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Restrictive covenants

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Imagine the situation – you have a senior employee who has worked for your company for a long time. During their time with you, they have gathered a lot of confidential information including know-how, pricing lists and customer lists, as well as building good relationships with other members of staff and clients.  This member of staff decides that they want to leave to work for one of your competitors down the road. What can you do to stop them from taking all of the knowledge they have built up with you (and maybe even a few of your other employees), and using it to benefit the new company? This is where well thought out restrictive covenants can help. But these need to be thought of before “the horse has bolted” right at the start of the employment relationship.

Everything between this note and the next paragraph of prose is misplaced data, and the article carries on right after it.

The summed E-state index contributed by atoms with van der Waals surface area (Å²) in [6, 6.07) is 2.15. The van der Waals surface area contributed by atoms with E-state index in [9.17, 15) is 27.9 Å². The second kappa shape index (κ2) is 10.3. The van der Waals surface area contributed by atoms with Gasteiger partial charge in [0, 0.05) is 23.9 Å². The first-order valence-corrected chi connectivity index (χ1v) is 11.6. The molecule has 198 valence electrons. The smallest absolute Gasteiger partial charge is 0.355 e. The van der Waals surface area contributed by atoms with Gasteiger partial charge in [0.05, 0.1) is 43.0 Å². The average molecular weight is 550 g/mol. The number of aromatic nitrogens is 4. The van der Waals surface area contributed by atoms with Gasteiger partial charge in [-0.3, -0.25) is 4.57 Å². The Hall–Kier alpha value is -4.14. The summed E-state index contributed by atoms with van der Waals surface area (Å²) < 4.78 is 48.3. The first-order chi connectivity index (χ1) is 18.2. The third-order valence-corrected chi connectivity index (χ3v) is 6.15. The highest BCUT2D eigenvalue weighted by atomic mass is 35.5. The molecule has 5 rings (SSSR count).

So first of all, what is a Restrictive Covenant?

Post-termination restrictive covenants are clauses in an employee’s contract of employment which aim to restrict, or even stop, the employee from doing certain things (for instance – working for a competitor) after their employment has ended.

Why are Restrictive Covenants helpful?

Employees, particularly the senior ones, are likely to have a lot of information about customers, pricing, and the businesses’ plans. If the employee was able to give this information to a competitor this could be very damaging to your business.

Post-termination restrictive covenants are important to restrict employees from passing on knowledge of technology, customers, or information about the running of your business to their new employer or business.

When can you restrict employees activities after they have left?